Review by horror_spooky
There once was a time when the Nintendo Wii had a very bleak outlook. Post-E3 2010, the Wii and Nintendo in general seems to be soaring to new heights in the gaming industry, but during this proverbial gaming "drought", High Voltage Software stepped up to the plate. High Voltage, the developers behind the creative Hunter: The Reckoning games last generation, promised to create a hardcore first-person shooter game for the Nintendo Wii. The hype train then started chugging. Industry insiders started throwing around phrases like "Halo killer" and there were predictions that High Voltage Software's The Conduit would give the Wii a better reputation within the "hardcore" gaming community. Did High Voltage succeed or were the demands of the world just too great?
The Conduit is your average everyday first-person shooter. You shoot aliens, collect ammunition, shoot more aliens, toss grenades, and maybe do a tiny bit of adventuring and puzzle-solving while you're at it. If you've played any first-person shooter, then you know exactly what to expect from The Conduit. Is that a negative thing? Not at all. Just because it uses a tried-and-true formula doesn't make it a bad game. There are other factors in play that do make The Conduit come across as largely average, however.
A weak checkpoint system is employed in The Conduit that makes some deaths absolutely hellish. It also doesn't help when the enemies have weapons that can take your health all the way down to blinking status with a single shot, and it also doesn't help that you are often overwhelmed by constantly respawning enemies (well, you can destroy the "Conduits" that they come out of or the egg sacks that they hatch from, but when they're standing in front of you and these areas, it definitely feels like they are constantly respawning enemies).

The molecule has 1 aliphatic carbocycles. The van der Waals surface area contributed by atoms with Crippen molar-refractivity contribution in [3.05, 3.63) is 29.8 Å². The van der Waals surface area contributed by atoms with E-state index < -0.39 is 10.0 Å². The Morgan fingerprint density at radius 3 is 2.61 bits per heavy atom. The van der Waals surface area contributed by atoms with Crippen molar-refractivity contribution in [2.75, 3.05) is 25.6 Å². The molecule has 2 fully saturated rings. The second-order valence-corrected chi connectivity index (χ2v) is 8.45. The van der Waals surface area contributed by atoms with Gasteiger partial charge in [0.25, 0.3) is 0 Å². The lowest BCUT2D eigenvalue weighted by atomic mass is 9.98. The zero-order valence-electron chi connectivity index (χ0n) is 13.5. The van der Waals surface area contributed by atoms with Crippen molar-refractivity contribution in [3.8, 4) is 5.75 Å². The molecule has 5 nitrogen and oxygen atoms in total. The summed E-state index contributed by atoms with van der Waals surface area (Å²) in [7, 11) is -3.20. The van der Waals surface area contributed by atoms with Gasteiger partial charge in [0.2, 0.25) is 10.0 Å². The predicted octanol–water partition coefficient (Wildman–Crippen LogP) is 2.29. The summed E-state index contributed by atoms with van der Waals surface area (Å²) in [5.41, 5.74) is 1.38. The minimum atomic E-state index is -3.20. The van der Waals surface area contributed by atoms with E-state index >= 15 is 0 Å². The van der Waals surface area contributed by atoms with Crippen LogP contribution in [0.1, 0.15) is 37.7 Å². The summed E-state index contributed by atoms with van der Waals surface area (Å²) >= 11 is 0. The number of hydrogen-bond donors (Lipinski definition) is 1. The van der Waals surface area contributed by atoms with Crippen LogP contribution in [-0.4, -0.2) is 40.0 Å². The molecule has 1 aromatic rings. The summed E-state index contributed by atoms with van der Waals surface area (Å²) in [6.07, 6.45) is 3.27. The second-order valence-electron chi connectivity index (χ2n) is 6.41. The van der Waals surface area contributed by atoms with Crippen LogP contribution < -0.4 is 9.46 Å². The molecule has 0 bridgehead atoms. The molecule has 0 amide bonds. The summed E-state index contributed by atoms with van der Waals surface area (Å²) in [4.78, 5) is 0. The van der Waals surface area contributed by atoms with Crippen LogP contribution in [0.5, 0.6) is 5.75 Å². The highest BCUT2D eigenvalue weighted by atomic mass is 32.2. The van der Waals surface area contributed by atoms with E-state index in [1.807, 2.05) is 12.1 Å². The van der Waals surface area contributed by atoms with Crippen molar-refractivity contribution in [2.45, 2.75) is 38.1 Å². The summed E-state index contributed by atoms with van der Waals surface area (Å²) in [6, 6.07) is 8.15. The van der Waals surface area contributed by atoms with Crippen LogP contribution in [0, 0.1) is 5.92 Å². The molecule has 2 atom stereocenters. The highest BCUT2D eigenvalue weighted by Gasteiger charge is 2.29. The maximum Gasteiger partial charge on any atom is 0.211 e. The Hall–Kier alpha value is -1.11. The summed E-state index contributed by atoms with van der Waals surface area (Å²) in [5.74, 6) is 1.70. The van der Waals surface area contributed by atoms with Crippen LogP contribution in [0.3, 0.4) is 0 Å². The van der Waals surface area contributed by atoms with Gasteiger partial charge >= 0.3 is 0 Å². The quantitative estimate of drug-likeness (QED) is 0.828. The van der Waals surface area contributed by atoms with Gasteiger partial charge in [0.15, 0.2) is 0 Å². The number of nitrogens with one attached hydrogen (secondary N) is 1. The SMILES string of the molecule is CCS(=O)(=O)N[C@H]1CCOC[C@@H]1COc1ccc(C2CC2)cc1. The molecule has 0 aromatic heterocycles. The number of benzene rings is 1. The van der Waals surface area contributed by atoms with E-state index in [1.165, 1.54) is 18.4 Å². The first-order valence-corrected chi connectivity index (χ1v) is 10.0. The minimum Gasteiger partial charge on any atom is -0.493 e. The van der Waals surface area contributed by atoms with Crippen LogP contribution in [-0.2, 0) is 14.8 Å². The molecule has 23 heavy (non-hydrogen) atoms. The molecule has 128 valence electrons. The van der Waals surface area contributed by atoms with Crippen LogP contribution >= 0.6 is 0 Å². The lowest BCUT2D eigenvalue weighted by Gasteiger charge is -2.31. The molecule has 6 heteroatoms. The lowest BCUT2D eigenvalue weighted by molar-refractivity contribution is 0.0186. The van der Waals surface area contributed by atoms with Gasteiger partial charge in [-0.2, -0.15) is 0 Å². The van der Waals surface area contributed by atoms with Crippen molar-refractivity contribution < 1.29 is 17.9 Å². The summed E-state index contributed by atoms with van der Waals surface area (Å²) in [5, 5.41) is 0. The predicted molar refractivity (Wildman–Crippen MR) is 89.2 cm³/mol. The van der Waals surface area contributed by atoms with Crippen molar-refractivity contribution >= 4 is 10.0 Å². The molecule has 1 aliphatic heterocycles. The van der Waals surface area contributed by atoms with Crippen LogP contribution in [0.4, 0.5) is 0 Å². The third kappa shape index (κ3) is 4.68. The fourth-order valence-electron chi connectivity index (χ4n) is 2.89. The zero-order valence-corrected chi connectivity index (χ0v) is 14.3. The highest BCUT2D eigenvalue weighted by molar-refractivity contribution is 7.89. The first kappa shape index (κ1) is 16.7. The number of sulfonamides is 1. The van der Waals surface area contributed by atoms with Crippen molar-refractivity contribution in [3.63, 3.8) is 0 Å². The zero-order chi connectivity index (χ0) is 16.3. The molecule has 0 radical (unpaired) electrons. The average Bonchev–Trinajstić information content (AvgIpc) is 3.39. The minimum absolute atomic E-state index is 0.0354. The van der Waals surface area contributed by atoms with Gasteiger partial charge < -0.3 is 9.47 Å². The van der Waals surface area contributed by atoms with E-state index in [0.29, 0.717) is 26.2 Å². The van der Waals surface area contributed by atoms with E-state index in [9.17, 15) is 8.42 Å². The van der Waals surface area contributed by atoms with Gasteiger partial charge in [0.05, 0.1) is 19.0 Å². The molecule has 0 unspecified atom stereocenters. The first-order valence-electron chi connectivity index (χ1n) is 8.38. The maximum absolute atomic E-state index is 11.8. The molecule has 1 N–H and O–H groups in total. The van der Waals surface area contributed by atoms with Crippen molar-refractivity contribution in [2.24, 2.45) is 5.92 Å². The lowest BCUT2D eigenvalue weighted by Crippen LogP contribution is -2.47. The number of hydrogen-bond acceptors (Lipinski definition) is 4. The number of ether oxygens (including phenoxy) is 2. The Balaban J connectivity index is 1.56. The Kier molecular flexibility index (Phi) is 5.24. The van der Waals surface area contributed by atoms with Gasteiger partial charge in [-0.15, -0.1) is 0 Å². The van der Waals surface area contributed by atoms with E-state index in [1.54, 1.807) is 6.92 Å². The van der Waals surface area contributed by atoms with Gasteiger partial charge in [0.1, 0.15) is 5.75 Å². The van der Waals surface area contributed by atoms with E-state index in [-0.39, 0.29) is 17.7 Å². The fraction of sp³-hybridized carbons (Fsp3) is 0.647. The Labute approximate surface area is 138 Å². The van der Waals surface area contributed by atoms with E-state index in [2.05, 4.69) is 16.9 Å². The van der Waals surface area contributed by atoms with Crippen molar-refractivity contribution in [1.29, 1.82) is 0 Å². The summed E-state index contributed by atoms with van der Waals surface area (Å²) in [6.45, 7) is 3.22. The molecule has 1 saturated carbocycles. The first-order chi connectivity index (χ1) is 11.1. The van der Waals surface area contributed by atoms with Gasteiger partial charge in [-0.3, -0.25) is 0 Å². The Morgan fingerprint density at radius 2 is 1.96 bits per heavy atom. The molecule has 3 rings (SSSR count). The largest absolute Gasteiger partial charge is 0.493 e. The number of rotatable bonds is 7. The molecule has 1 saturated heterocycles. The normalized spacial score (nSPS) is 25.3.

Another gameplay fault that is found in The Conduit is the invisible mines that you must destroy. You use the ASE, or the All-Seeing Eye, to scan these mines, and thus destroy them from a safe distance. However, the game likes to lump the mines all together in one place, and usually in areas when you are being swarmed by the alien monsters in the game. This means you will have to start blowing up the mines and hope to god that you don't get shot too much or that one alien gets a lucky shot and blows you to hell with one fell swoop. It's frustrating, and coupled with the weak checkpoint system implemented in the title, it is downright nerve-wracking at points.